The 10th annual “State of New York City’s Housing and Neighborhoods” report, released on May 1 by NYU Law’s Furman Center for Real Estate & Urban Policy, is not only a yearly vehicle for disseminating the center’s collected data on housing and neighborhood conditions in the city, but also an opportunity for the center to focus on timely issues. In the current edition of the report, the Furman Center highlights inequities in the property tax system, changes in the racial and ethnic composition of neighborhoods, mortgage-lending trends, and a comparison of New York City’s federally subsidized housing numbers with those of the other most densely populated U.S. cities.

According to the report, property taxes, New York City’s largest revenue source, are assessed inequitably. While one- to three-family homes are taxed at the lowest effective rate, large apartment buildings are subject to a significantly higher tax rate. As a result, New York has one of the highest tax rates on apartment buildings anywhere in the nation, whereas the tax on one- to three-family homes is among the lowest. 

In a press release, Furman Center co-director Ingrid Gould Ellen said, “Our analysis aims to clarify New York City’s property tax structure and highlight how the current inequitable distribution of the property tax burden can affect residents. The higher tax burden placed on rental properties may be passed onto tenants either through higher rents, or in cutbacks to maintenance or building improvements. In the wake of the recession and housing crisis, this is a critical time for policymakers to reconsider New York City’s policies towards renters, including its practice of favoring homeowners through the property tax system.”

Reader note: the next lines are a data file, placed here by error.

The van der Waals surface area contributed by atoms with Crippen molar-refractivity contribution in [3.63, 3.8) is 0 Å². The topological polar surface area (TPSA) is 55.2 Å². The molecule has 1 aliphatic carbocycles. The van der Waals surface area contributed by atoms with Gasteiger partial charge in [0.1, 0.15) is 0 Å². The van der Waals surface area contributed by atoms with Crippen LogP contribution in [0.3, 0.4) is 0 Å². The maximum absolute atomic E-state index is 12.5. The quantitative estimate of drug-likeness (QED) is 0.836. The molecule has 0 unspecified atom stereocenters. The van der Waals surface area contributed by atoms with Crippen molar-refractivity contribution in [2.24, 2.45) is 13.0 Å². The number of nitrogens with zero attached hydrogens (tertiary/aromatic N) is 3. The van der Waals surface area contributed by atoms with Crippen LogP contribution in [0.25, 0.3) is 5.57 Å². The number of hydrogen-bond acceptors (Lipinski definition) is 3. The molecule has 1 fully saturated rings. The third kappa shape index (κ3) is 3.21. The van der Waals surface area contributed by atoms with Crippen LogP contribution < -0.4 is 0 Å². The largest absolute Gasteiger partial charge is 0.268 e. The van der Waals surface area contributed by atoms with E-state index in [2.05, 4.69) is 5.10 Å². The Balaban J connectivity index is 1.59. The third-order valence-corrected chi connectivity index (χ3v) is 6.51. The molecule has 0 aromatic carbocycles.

Among the report’s other findings: while New York City neighborhoods are still highly segregated, they have become less so in the past two decades. The Furman Center also reported on recent mortgage trends. Foreclosure notices declined 28 percent between 2010 and 2011, while the number of properties entering bank ownership plummeted more than 80 percent. Meanwhile, new home-buying loans increased 11 percent from 2009 to 2010, largely due to increased numbers of mortgages in low- and moderate-income neighborhoods.

Posted on May 2, 2012